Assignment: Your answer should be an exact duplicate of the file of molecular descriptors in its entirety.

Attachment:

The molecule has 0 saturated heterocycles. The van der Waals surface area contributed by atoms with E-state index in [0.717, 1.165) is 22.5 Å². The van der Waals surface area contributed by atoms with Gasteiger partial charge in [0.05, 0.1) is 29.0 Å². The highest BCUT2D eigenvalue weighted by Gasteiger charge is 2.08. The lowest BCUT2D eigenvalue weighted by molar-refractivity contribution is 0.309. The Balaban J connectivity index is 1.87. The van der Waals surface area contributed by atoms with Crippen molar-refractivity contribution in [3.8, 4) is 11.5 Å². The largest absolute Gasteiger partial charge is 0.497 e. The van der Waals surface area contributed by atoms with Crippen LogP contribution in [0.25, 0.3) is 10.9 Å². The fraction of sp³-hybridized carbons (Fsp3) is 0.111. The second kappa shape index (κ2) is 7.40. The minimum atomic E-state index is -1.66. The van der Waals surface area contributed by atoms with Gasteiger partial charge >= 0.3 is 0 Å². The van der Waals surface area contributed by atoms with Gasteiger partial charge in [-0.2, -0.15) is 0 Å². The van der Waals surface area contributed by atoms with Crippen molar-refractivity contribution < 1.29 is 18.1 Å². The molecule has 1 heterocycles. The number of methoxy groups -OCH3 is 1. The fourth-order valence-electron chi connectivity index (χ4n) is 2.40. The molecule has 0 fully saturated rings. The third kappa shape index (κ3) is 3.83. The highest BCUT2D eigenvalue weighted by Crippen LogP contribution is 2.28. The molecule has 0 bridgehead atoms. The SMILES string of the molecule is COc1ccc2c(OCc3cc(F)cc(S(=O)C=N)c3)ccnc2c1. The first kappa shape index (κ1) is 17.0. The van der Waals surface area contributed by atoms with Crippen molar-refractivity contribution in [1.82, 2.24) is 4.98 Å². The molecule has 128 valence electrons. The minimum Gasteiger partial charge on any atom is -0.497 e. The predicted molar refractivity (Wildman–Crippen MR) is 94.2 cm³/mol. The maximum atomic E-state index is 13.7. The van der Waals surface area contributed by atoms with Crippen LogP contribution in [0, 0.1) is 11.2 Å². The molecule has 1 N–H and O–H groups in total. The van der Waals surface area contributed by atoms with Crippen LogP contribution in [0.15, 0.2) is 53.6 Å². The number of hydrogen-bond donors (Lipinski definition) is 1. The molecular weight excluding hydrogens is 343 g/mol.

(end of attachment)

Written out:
The molecule has 0 saturated heterocycles. The van der Waals surface area contributed by atoms with E-state index in [0.717, 1.165) is 22.5 Å². The van der Waals surface area contributed by atoms with Gasteiger partial charge in [0.05, 0.1) is 29.0 Å². The highest BCUT2D eigenvalue weighted by Gasteiger charge is 2.08. The lowest BCUT2D eigenvalue weighted by molar-refractivity contribution is 0.309. The Balaban J connectivity index is 1.87. The van der Waals surface area contributed by atoms with Crippen molar-refractivity contribution in [3.8, 4) is 11.5 Å². The largest absolute Gasteiger partial charge is 0.497 e. The van der Waals surface area contributed by atoms with Crippen LogP contribution in [0.25, 0.3) is 10.9 Å². The fraction of sp³-hybridized carbons (Fsp3) is 0.111. The second kappa shape index (κ2) is 7.40. The minimum atomic E-state index is -1.66. The van der Waals surface area contributed by atoms with Gasteiger partial charge >= 0.3 is 0 Å². The van der Waals surface area contributed by atoms with Gasteiger partial charge in [-0.2, -0.15) is 0 Å². The van der Waals surface area contributed by atoms with Crippen molar-refractivity contribution < 1.29 is 18.1 Å². The molecule has 1 heterocycles. The number of methoxy groups -OCH3 is 1. The fourth-order valence-electron chi connectivity index (χ4n) is 2.40. The molecule has 0 fully saturated rings. The third kappa shape index (κ3) is 3.83. The highest BCUT2D eigenvalue weighted by Crippen LogP contribution is 2.28. The molecule has 0 bridgehead atoms. The SMILES string of the molecule is COc1ccc2c(OCc3cc(F)cc(S(=O)C=N)c3)ccnc2c1. The first kappa shape index (κ1) is 17.0. The van der Waals surface area contributed by atoms with Crippen molar-refractivity contribution in [1.82, 2.24) is 4.98 Å². The molecule has 128 valence electrons. The minimum Gasteiger partial charge on any atom is -0.497 e. The predicted molar refractivity (Wildman–Crippen MR) is 94.2 cm³/mol. The maximum atomic E-state index is 13.7. The van der Waals surface area contributed by atoms with Crippen LogP contribution in [0, 0.1) is 11.2 Å². The molecule has 1 N–H and O–H groups in total. The van der Waals surface area contributed by atoms with Crippen LogP contribution in [0.15, 0.2) is 53.6 Å². The number of hydrogen-bond donors (Lipinski definition) is 1. The molecular weight excluding hydrogens is 343 g/mol.